Defra funds low emissions zone studies

3rd January 2013


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  • Transport ,
  • Local government ,
  • Prevention & Control ,
  • Air

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IEMA

Local authorities in Exeter, Birmingham and Leicester will receive funding to investigate the benefits of charging polluting vehicles for entering city centres

The cities’ councils have each been awarded grants of between £60,000 and £150,000 from a £2 million pot of money Defra is allocating to 36 local authorities across England to improve air quality.

A total of £531,000 of the overall fund is earmarked for investigations into establishing low emissions zones (LEZs) similar to the one introduced in London in 2008.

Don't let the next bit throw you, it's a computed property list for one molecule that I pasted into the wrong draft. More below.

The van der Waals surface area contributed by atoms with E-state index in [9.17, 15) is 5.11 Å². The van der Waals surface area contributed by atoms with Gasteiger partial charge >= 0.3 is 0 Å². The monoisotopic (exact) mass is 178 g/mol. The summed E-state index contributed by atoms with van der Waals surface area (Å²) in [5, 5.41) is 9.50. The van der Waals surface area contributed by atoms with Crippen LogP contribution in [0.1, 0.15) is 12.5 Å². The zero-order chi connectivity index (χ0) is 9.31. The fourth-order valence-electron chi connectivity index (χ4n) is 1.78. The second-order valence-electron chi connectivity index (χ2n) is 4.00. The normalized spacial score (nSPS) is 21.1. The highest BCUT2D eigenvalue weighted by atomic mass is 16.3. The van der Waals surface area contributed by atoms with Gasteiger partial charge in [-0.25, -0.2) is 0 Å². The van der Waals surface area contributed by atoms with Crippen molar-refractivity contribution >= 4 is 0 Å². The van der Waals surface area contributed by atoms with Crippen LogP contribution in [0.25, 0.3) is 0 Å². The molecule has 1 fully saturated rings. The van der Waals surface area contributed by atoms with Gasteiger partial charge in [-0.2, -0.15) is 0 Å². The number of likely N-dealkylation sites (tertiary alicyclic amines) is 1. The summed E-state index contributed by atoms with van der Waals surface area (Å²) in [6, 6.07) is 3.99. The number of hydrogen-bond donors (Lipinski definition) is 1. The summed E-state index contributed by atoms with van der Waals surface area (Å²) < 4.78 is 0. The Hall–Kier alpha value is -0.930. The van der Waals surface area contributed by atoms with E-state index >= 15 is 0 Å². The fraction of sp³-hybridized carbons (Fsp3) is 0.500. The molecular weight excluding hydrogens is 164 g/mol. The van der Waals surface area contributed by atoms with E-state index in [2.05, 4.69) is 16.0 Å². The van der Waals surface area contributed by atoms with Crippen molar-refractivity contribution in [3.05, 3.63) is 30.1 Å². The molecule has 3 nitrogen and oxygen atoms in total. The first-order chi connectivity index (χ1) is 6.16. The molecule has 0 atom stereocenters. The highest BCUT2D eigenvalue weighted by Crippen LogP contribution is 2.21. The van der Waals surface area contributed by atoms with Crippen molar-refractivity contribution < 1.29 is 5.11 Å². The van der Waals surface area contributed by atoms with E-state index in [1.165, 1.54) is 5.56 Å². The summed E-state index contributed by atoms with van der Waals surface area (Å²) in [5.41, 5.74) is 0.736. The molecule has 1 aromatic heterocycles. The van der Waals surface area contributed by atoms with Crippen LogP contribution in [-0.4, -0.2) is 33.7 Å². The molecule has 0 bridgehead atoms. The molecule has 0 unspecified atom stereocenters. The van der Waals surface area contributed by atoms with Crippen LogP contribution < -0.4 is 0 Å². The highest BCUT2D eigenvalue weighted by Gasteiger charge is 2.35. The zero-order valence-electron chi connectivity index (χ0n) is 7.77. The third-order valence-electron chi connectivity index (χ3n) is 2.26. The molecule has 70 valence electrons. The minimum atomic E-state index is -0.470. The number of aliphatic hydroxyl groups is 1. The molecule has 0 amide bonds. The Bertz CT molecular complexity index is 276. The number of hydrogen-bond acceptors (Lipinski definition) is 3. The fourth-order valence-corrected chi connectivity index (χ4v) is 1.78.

Other grants were issued to authorities working to improve how they communicate air quality messages to communities, including £60,000 to both the London Borough of Islington and Newcastle City Council for awareness raising campaigns.

The funds have been allocated from Defra’s air quality grant scheme, which supports local authority initiatives to lower air pollution in England. The latest round of funding under the scheme focuses on tackling nitrogen dioxide pollution in major cities, which has resulted in the UK breaching EU air quality rules.

“Air quality has improved significantly in recent years; however, we need to keep striving to improve the air we breathe. This £2 million air quality grant will help local communities take matters into their own hands. Without this money, many innovative projects would never see the light of day”, said Lord de Mauley, parliamentary under-secretary at Defra.

“In previous years, similar grants have been used very creatively to address air pollution. This is exactly the type of action that should be encouraged and I’m looking forward to reviewing the success of the projects this time next year.”

The London LEZ imposes a daily charge of up to £200 on heavy diesel vehicles that exceed specified emissions standards for driving in the capital.


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